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The Difference Between a Duncan and a Lay

By Stansberry Research Interview Series
Wednesday, July 26, 2006

Dan Duncan is someone you can trust.
 
Duncan started the second biggest “midstream” natural gas company in the USA back in 1968 with $10,000 and a couple of trucks.
 
In 1968, there were already plenty of natural gas explorers and producers. But nobody was devoted to natural gas’s midstream operations: the transportation, storage, and processing of the stuff.
 
Duncan was one of the first to fill the void. Within five years, his two-truck outfit, Enterprise Products, had grown into a $3 million company. And over the next twenty years, Duncan shifted the company’s focus from trucks to pipelines... growing into a multi-billion dollar powerhouse.
 
He took the company public as a master limited partnership in 1998. Soon after, Enterprise went on a spending spree. The company spent $7 billion in six year's time buying up pipelines, storage facilities and processing centers on the cheap from companies that had collapsed from accounting scandals similar to Enron.
 
The difference between these scandal-ridden companies and Enterprise?
 
Management.
 
Enterprise has made Duncan a billionaire several times over. Forbes now ranks him as the 100th richest man in the world with a net worth of $6 billion. Yet, rather than using this personal fortune to branch out into new industries, Duncan has repeatedly plowed more of his own money into Enterprise’s stock.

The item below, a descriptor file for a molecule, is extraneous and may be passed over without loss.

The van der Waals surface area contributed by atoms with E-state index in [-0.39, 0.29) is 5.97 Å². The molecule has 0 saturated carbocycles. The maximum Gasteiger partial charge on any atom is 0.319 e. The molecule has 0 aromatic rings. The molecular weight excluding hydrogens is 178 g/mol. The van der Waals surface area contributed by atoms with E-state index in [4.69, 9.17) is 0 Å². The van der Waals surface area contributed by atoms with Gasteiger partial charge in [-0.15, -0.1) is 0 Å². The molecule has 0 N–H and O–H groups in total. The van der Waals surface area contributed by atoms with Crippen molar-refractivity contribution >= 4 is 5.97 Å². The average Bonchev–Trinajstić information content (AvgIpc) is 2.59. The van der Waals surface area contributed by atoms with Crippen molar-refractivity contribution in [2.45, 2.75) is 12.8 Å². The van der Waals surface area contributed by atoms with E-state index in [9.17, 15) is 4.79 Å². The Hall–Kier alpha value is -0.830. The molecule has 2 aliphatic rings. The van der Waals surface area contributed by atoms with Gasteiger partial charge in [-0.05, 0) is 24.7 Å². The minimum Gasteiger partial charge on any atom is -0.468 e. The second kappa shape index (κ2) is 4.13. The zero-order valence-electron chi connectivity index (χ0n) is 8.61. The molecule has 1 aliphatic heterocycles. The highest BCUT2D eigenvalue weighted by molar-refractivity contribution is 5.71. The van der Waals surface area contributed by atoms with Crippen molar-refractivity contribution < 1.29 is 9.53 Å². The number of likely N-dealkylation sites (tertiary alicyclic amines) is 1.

In 2004, he bought $49 million worth. In 2005, he was back for another $10 million. And so far in 2006, he’s bought $5.6 million.
 
Contrast this with Enron, whose insiders sold over $1 billion in stock while claiming the company had nothing to hide prior to the discovery of its accounting scandals.
 
Found a growth stock you want to sink some money into? Check out what its insiders are doing with their own money. It’s the only way to differentiate between the Duncans and the Lays of the world.
 
Good trading,
 
Graham




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Market Notes
Earnings today: Anheuser-Busch, ConocoPhillips, General Motors, Meritage Homes, Norfolk Southern, Phelps Dodge, Pulte Homes, Reynolds American, Boeing.
 
Big Pharma new highs: Merck, Bristol Myers Squibb, Sanofi-Aventis.
 
Investor’s Intelligence survey of market pros still massively bearish.
Market Watch
Symbol Price
Change
52-Wk
S&P 500 1221.53 +1.3% +10.1%
Oil 38.31 +1.4% -0.6%
Gold 138.07 +2.1% +16.3%
Silver 28.60 +2.4% +53.6%
US-Dollar 80.67 -0.8% +8.1%
Euro 1.32 +0.6% -12.1%
Volatility 18.01 -7.1% -19.8%
Gold Stocks 581.56 +3.0% +17.0%
10-Year Yield 3.02 +0.7% -10.7%

World ETFs
Symbol Price
Change
52-Wk
USA 122.89 +0.3% +11.3%
Canada 30.50 +0.2% +16.2%
Russia 21.94 +1.4% +18.1%
India 37.85 +0.3% +22.3%
Israel 16.69 +1.3% +10.8%
Japan 10.64 +0.6% +6.5%
Singapore 13.73 -1.1% +18.8%
Taiwan 14.78 +0.4% +19.2%
S. Korea 57.31 +1.3% +23.4%
S. Africa 71.87 +1.4% +28.2%
China 44.42 -1.4% -0.6%
Lat.America 53.17 +0.7% +8.4%

Sector ETFs
Symbol Price
Change
52-Wk
Oil Service 137.59 +1.0% +18.9%
Big Pharma 64.14 +0.0% -3.2%
Internet 72.07 -0.1% +23.4%
Semis 16.22 +1.2% +29.4%
Utilities 31.28 +0.2% +1.5%
Defense 18.52 +0.1% +10.6%
Nanotech 10.03 +0.4% +1.6%
Alt. Energy 10.08 +1.3% -3.3%
Water 18.49 +1.0% +14.5%
Insurance 16.14 +0.4% +21.1%
Biotech 20.54 -0.2% +28.1%
Retail 19.70 +0.3% +30.2%
Software 24.79 +0.8% +25.9%
Big Tech 53.87 +0.3% +22.7%
Construction 13.10 +0.9% +15.7%
Media 13.64 +0.5% +26.0%
Consumer Svcs 67.39 +0.2% +24.5%
Financials 55.04 +0.3% +7.4%
Health Care 64.30 +0.1% +2.0%
Industrials 63.54 +0.5% +21.0%
Basic Mat 74.35 +1.1% +25.3%
Real Estate 55.32 +0.1% +25.0%
Transportation 91.77 +0.7% +26.9%
Telecom 22.59 +0.5% +17.8%